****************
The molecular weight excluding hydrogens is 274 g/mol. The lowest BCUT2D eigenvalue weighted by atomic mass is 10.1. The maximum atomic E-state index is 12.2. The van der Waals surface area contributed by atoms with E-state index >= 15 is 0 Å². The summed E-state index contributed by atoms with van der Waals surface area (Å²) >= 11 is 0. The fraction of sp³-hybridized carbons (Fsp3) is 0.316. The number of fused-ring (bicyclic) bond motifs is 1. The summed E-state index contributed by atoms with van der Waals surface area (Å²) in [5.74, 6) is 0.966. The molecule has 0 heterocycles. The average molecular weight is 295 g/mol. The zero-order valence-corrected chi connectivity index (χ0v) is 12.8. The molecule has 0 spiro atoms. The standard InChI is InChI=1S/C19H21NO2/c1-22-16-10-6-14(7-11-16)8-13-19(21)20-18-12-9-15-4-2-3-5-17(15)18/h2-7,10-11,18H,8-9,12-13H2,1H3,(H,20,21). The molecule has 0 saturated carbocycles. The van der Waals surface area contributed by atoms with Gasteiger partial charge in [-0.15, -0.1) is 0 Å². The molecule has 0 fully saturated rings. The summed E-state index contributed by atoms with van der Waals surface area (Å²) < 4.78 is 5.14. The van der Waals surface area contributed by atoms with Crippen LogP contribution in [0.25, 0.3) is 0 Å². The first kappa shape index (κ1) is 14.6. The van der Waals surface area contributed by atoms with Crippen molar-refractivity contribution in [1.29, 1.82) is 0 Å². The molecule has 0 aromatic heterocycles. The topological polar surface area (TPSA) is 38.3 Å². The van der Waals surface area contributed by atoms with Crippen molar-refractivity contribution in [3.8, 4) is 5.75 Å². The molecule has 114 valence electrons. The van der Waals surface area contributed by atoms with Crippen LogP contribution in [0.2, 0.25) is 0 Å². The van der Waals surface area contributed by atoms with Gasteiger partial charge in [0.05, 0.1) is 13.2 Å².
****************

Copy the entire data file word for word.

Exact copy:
The molecular weight excluding hydrogens is 274 g/mol. The lowest BCUT2D eigenvalue weighted by atomic mass is 10.1. The maximum atomic E-state index is 12.2. The van der Waals surface area contributed by atoms with E-state index >= 15 is 0 Å². The summed E-state index contributed by atoms with van der Waals surface area (Å²) >= 11 is 0. The fraction of sp³-hybridized carbons (Fsp3) is 0.316. The number of fused-ring (bicyclic) bond motifs is 1. The summed E-state index contributed by atoms with van der Waals surface area (Å²) in [5.74, 6) is 0.966. The molecule has 0 heterocycles. The average molecular weight is 295 g/mol. The zero-order valence-corrected chi connectivity index (χ0v) is 12.8. The molecule has 0 spiro atoms. The standard InChI is InChI=1S/C19H21NO2/c1-22-16-10-6-14(7-11-16)8-13-19(21)20-18-12-9-15-4-2-3-5-17(15)18/h2-7,10-11,18H,8-9,12-13H2,1H3,(H,20,21). The molecule has 0 saturated carbocycles. The van der Waals surface area contributed by atoms with Gasteiger partial charge in [-0.15, -0.1) is 0 Å². The molecule has 0 fully saturated rings. The summed E-state index contributed by atoms with van der Waals surface area (Å²) < 4.78 is 5.14. The van der Waals surface area contributed by atoms with Crippen LogP contribution in [0.25, 0.3) is 0 Å². The first kappa shape index (κ1) is 14.6. The van der Waals surface area contributed by atoms with Crippen molar-refractivity contribution in [1.29, 1.82) is 0 Å². The molecule has 0 aromatic heterocycles. The topological polar surface area (TPSA) is 38.3 Å². The van der Waals surface area contributed by atoms with Crippen molar-refractivity contribution in [3.8, 4) is 5.75 Å². The molecule has 114 valence electrons. The van der Waals surface area contributed by atoms with Crippen LogP contribution in [0.2, 0.25) is 0 Å². The van der Waals surface area contributed by atoms with Gasteiger partial charge in [0.05, 0.1) is 13.2 Å².